Skip to content Skip to left sidebar Skip to right sidebar Skip to footer

Community toilet scheme for Sydenham Road

On the 11th June 2011, the Sydenham Assembly voted to accept the Town Centre Steering Group’s plan to trial a Community Toilet Scheme to replace the old toilet in Station Approach, which will be demolished when Station Approach is refurbished.

Three businesses in Sydenham Road have agreed to take part.   They are the Kente and Blue Mountain cafes, and the Two Halfs pub.  Please note: the scheme has not started yet – signs similar to  those below will be displayed in their windows when the scheme is active.

What is a community toilet scheme?

It is a partnership between a local authority, and businesses, where businesses such as pubs, shops and cafes  agree to allow the public to use their toilets during the hours the business is open, without the need to buy buy goods or services. Participating businesses display  stickers in their windows. The Council pays a fee to the business.  The Council publicises the scheme, often by a map and list on their website, leaflets or additional street signage. The Council may inspect the toilets to make sure that they are clean and well maintained. Businesses retain control of who they allow to use their toilets.

Currently, there are no community toilets in Lewisham, though eleven other London boroughs have schemes, and there are many schemes outside London. Bromley has just extended its successful scheme to cover Beckenham, Hayes and Biggin Hill shopping areas.

If the pilot scheme is successful, the costs of the scheme may be “mainstreamed”, and it could be extended to other borough shopping areas.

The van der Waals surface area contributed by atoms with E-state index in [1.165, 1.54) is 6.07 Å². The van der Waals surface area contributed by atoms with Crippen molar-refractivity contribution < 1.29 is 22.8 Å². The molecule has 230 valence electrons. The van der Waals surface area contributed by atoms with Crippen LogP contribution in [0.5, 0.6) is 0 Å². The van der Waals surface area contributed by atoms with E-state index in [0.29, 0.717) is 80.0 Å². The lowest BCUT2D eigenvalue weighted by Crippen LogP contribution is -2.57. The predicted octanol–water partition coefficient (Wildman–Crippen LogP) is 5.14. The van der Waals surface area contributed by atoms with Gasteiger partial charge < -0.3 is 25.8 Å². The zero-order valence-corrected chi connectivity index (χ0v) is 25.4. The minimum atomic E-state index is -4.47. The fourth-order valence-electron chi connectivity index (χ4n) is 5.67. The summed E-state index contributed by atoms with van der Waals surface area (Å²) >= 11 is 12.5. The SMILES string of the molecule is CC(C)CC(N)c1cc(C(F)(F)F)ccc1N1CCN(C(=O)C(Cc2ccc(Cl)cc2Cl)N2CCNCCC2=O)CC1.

A Community Toilet Scheme has many advantages over conventional public toilet provision

Advantages for users

Toilet schemes provide an increased number of safe, clean and pleasant toilets, in good condition, and in a greater variety of locations. Schemes are helpful to shoppers, not only to parents or carers with small children, but to elderly people, and to those whose work takes them away from their work base. Accessible toilets help disabled people to shop and travel more easily. They promote social inclusion, and a cleaner street environment.

The range of businesses participating will mean that some facilities can be provided from 7.30 a.m. till 11.00 p.m.

Advantages for businesses

Increased footfall can lead to increased sales, and to goodwill. In both Bromley and Richmond, local businesses found the scheme increased trading. It can encourage shoppers to stay in the shopping  street for longer. Publicity for the scheme acts as advertising for the businesses.  If agreed, Sydenham’s scheme will pay £800 a year to participating businesses, paid quarterly. Businesses retain control of who uses the toilets.


Advantages for the Council

Providing community toilet schemes allows them to provide better facilities at lower cost than do conventional public toilets. Schemes are recommended by the Department for Communities and Local Government, and the Mayor of London.

Advantages for Sydenham

Our nearest public toilets will soon be the one at Home Park, and those in Wells Park. These are far from the main shopping area, unstaffed and can be intimidating to use.  The Town Centre Steering Group is  certain that a community toilet scheme will provide a more pleasant option.

To read further about community toilet schemes, see

To read about Richmond’s scheme, run successfully since the late 1990s, see